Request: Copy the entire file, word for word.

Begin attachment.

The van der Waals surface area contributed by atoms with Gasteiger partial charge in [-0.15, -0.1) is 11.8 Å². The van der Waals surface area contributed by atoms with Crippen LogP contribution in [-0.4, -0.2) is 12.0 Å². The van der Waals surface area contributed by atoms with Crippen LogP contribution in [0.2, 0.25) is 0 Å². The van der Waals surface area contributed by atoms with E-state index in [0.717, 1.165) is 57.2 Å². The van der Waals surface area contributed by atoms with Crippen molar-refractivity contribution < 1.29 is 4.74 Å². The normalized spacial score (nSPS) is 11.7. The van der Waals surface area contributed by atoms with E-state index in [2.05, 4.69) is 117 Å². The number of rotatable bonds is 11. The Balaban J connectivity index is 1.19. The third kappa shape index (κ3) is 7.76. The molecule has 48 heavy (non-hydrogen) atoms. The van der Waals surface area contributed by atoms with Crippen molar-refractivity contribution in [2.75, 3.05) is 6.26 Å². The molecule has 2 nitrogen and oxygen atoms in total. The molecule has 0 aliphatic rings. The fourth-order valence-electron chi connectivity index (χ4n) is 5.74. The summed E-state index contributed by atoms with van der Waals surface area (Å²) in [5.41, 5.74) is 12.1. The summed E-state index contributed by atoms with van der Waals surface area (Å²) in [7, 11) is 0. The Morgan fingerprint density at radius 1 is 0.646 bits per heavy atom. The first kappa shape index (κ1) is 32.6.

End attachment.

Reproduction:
The van der Waals surface area contributed by atoms with Gasteiger partial charge in [-0.15, -0.1) is 11.8 Å². The van der Waals surface area contributed by atoms with Crippen LogP contribution in [-0.4, -0.2) is 12.0 Å². The van der Waals surface area contributed by atoms with Crippen LogP contribution in [0.2, 0.25) is 0 Å². The van der Waals surface area contributed by atoms with E-state index in [0.717, 1.165) is 57.2 Å². The van der Waals surface area contributed by atoms with Crippen molar-refractivity contribution < 1.29 is 4.74 Å². The normalized spacial score (nSPS) is 11.7. The van der Waals surface area contributed by atoms with E-state index in [2.05, 4.69) is 117 Å². The number of rotatable bonds is 11. The Balaban J connectivity index is 1.19. The third kappa shape index (κ3) is 7.76. The molecule has 48 heavy (non-hydrogen) atoms. The van der Waals surface area contributed by atoms with Crippen molar-refractivity contribution in [2.75, 3.05) is 6.26 Å². The molecule has 2 nitrogen and oxygen atoms in total. The molecule has 0 aliphatic rings. The fourth-order valence-electron chi connectivity index (χ4n) is 5.74. The summed E-state index contributed by atoms with van der Waals surface area (Å²) in [5.41, 5.74) is 12.1. The summed E-state index contributed by atoms with van der Waals surface area (Å²) in [7, 11) is 0. The Morgan fingerprint density at radius 1 is 0.646 bits per heavy atom. The first kappa shape index (κ1) is 32.6.